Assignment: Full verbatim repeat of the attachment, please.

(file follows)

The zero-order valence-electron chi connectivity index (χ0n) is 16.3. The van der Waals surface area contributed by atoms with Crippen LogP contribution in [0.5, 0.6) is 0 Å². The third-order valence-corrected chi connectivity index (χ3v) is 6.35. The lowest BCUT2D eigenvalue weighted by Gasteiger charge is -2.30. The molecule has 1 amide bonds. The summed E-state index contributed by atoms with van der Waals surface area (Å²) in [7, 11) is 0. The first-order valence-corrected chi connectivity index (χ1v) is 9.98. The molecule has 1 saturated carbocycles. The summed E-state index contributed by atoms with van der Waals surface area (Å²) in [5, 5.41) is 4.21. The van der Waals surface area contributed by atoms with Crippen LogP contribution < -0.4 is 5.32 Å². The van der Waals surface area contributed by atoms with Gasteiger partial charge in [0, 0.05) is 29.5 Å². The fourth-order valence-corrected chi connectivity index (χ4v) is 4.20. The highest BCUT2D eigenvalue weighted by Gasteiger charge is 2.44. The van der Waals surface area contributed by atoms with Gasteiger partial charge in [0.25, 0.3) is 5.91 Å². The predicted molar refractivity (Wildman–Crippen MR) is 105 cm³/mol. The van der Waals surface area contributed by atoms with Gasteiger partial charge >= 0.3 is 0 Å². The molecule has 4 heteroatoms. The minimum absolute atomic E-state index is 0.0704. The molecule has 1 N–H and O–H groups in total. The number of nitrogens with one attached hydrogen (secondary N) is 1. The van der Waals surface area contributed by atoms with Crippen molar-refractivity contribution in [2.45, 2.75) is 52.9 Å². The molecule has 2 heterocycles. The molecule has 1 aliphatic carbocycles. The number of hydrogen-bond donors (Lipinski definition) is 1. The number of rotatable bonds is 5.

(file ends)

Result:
The zero-order valence-electron chi connectivity index (χ0n) is 16.3. The van der Waals surface area contributed by atoms with Crippen LogP contribution in [0.5, 0.6) is 0 Å². The third-order valence-corrected chi connectivity index (χ3v) is 6.35. The lowest BCUT2D eigenvalue weighted by Gasteiger charge is -2.30. The molecule has 1 amide bonds. The summed E-state index contributed by atoms with van der Waals surface area (Å²) in [7, 11) is 0. The first-order valence-corrected chi connectivity index (χ1v) is 9.98. The molecule has 1 saturated carbocycles. The summed E-state index contributed by atoms with van der Waals surface area (Å²) in [5, 5.41) is 4.21. The van der Waals surface area contributed by atoms with Crippen LogP contribution < -0.4 is 5.32 Å². The van der Waals surface area contributed by atoms with Gasteiger partial charge in [0, 0.05) is 29.5 Å². The fourth-order valence-corrected chi connectivity index (χ4v) is 4.20. The highest BCUT2D eigenvalue weighted by Gasteiger charge is 2.44. The van der Waals surface area contributed by atoms with Gasteiger partial charge in [0.25, 0.3) is 5.91 Å². The predicted molar refractivity (Wildman–Crippen MR) is 105 cm³/mol. The van der Waals surface area contributed by atoms with Gasteiger partial charge >= 0.3 is 0 Å². The molecule has 4 heteroatoms. The minimum absolute atomic E-state index is 0.0704. The molecule has 1 N–H and O–H groups in total. The number of nitrogens with one attached hydrogen (secondary N) is 1. The van der Waals surface area contributed by atoms with Crippen molar-refractivity contribution in [2.45, 2.75) is 52.9 Å². The molecule has 2 heterocycles. The molecule has 1 aliphatic carbocycles. The number of hydrogen-bond donors (Lipinski definition) is 1. The number of rotatable bonds is 5.